Connecting the Dots

To solve a problem well,  you must understand the problem deeply. Jermaine dug deep and interviewed academics, emerging and established fund managers, founders, and a variety of limited partners in VC funds.

This discovery process, and more, helped form the basis of Nulla’s thesis: 


Matching is critical to early founder success. Getting matched to capital, know-how, and people can be the difference between success and failure. Founders live and die by the adage, the right conversation can change your life.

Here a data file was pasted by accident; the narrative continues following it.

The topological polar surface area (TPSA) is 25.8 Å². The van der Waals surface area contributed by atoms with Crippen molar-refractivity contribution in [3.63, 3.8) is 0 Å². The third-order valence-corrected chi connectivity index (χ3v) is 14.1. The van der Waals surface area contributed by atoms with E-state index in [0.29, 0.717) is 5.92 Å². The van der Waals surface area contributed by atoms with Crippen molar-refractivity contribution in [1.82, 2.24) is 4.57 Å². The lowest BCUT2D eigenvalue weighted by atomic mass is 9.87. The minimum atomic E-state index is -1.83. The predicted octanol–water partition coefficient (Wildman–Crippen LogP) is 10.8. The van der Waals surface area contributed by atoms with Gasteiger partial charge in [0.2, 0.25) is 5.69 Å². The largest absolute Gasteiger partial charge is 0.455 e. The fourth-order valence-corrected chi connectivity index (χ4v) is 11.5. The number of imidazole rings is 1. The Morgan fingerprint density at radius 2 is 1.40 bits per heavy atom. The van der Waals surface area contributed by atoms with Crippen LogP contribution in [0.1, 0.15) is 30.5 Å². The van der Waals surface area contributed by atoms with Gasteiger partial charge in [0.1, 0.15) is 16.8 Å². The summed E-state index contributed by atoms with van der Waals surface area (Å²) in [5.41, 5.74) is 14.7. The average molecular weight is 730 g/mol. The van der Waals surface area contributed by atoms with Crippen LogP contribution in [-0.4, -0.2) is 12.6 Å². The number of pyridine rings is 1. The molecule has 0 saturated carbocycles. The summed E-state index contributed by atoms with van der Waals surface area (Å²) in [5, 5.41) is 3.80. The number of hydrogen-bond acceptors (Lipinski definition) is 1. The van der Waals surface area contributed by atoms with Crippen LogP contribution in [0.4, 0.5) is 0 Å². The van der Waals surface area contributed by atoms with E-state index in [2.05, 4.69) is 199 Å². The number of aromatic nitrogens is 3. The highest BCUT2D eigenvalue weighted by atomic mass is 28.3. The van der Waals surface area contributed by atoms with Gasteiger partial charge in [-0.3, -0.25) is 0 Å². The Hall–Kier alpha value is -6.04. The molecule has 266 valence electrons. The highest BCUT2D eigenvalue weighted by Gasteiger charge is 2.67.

What drives this matching process?


If you think about how matching happens, it’s driven by networks. Founders must know the right people to get matched to what they need.

How are networks formed?


Homophily is a social principle. It states that contact between similar people occurs at a higher frequency than among dissimilar people. The frequency of interaction is how networks form. It also means that information will be localized to a network. Note: What’s the most common form of homophily? Geography.

How does homophily impact matching?

Network Distance

Network distance is the number of relationships through which a piece of information must travel to connect two individuals.

Homophily reinforces dissimilarity. Dissimilarity translates into network distance. Network distance slows or prevents the matching process.

Up Next
By reducing network distance, we ultimately improve the matching process for early-stage founders. Read more about our approach: